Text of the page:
2015 Emmys Analyzed By The Numbers Show This Was A Historical Year For Women, Diversity & 'Game Of Thrones'

It almost feels like the end of an era, even though it's really not. With Sunday night's 2015 Primetime Emmy Awards ceremony, hosted by Brooklyn Nine-Nine's Andy Samberg, we have officially paid our respects to the 2014-'15 season of television and all of its highs and lows. And with Monday night's premieres of CBS's Life In Pieces, FOX's Minority Report, and NBC's Blindspot, the 2015-'16 season officially begins, full of the promise and hope that only a season as-yet unblemished by disappointments and cancellations can bring. But before we put the past behind us for good, let's take one last moment to look back at who were the biggest winners — and the biggest losers — of last year, according to the numbers of the Emmys.

By now, we all know that Game Of Thrones and Veep took home the top prizes for Outstanding Drama Series and Outstanding Comedy Series, respectively. But exactly how many records were broken last night? How many performers came close to making history? And how many shows fumbled at the finish line? I've parsed through the nominations, wins, and losses to come up with a list of the most interesting factoids surrounding the 2015 Primetime Emmys. If you, like me, are obsessed with both the art of television and the simplicity of numbers, then these 11 fun facts should be supremely satisfying.

1. Game Of Thrones Breaks A Record

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HBO's fantasy series is now the winningest drama of all time. Taking into account last weekend's Creative Arts Emmys, Thrones had the most nominations of the year (24), falling just short of the record set by NYPD Blue in 1994 (27). But those nominations translated into a record number of wins: 12, to be exact — the most Emmys ever won for a single season of a show, shattering The West Wing's previous record of nine. When those 12 wins are added to the 14 trophies Thrones had already racked up during its first four years on the air, it now ties The West Wing and Hill Street Blues for the most wins for a Drama series in Emmy history (26). Given the fact that those two shows are long gone and Thrones has at least three years left in its lifespan, I'd say the chances of Thrones become the sole record-holder soon is a fairly good one.

2. HBO Cleans Up

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During last night's telecast, HBO won more awards than any other network combined: 14, leaving every other network on television (and not on television, for that matter) to scramble for the remaining 12 between them. The disparity is even more glaring when you take the Creative Arts Emmys into consideration: HBO scored a whopping 43 wins this year with those victories counted in. The only network to even score in the double digits was NBC with 12. Even more impressive? For the first time ever, the same network took home the trophies for every single main scripted category.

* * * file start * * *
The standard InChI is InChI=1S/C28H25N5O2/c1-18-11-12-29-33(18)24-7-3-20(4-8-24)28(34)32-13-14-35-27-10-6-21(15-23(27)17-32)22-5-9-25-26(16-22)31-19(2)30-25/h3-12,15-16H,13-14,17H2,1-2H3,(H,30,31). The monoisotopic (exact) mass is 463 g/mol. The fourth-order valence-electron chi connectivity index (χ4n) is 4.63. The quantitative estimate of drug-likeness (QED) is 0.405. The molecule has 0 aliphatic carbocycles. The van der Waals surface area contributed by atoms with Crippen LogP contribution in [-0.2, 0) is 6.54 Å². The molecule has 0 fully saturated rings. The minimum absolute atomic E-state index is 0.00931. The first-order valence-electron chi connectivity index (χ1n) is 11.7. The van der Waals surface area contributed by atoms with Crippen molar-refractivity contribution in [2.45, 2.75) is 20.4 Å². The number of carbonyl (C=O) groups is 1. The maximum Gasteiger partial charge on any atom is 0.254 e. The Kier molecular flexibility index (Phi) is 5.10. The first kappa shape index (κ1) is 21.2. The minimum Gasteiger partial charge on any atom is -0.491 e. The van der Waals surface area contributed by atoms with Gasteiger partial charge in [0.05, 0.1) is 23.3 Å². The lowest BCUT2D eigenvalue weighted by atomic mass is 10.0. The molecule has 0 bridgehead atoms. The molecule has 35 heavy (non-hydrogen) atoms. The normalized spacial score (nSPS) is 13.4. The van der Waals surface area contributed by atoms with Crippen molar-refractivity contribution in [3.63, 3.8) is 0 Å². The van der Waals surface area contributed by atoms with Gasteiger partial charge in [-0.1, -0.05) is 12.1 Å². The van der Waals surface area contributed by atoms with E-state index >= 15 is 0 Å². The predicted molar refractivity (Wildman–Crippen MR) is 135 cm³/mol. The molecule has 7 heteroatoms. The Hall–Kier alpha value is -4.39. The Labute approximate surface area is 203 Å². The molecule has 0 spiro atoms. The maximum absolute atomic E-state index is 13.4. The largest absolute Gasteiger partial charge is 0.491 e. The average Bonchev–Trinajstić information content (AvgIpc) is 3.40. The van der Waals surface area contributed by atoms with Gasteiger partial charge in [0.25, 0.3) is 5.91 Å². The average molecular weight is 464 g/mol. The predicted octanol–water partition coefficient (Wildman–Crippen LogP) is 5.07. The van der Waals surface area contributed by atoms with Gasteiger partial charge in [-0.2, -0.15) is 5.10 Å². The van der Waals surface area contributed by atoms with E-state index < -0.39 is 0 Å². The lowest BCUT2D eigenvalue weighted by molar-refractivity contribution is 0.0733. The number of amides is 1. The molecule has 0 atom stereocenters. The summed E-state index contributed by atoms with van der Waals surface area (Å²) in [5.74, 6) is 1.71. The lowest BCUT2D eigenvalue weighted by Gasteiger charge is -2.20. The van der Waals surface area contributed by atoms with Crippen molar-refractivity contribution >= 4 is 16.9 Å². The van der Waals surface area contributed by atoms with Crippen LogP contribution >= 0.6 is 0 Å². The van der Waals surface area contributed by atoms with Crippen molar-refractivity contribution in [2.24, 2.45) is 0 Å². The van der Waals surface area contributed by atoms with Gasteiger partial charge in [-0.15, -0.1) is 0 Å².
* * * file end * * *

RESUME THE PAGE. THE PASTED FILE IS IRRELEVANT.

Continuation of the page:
3. Viola Davis Makes History

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Although the trophy for Lead Actor in a Drama first went to an African-American man in 1966, when Bill Cosby won for I Spy, and two other men — James Earl Jones and Andre Braugher — have achieved the same since then, it somehow took 67 years of Emmy history for an African-American woman to achieve the same feat. In 2015, Viola Davis became the first non-white actress ever to win the Lead Actress in a Drama category for her fearless portrayal of Annalise Keating on ABC's How To Get Away With Murder.

4. Uzo Aduba Defies Categorization

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Last year's winner for Outstanding Guest Actress in a Comedy took home the prize for Outstanding Supporting Actress in a Drama this year; not a totally shocking feat by itself... until you take into account the fact that she won both awards for playing the same character: Orange Is The New Black 's Suzanne "Crazy Eyes" Warren. As host Andy Samberg pointed out during the ceremony, Aduba became only the second performer in Emmy history to win awards for the same role in both the Drama and Comedy categories.

5. A Great Year For Diversity

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Speaking of Viola Davis and Uzo Aduba... When you factor in the wins by Regina King (Supporting Actress in a Limited Series or Movie for American Crime), and Reg E. Cathey (Guest Actor in a Drama for House Of Cards), this was a great year for actors of color. As Viola Davis said in her acceptance speech, "The only thing that separates women of color from anyone else is opportunity." Maybe these four wins signal that progress is finally being made — at least on television. In fact, 2015 was only the second year in Emmy history that more than two nonwhite actors won awards in the same ceremony. The last (and first) time that happened was in 1991, when five trophies were given to African-American performers.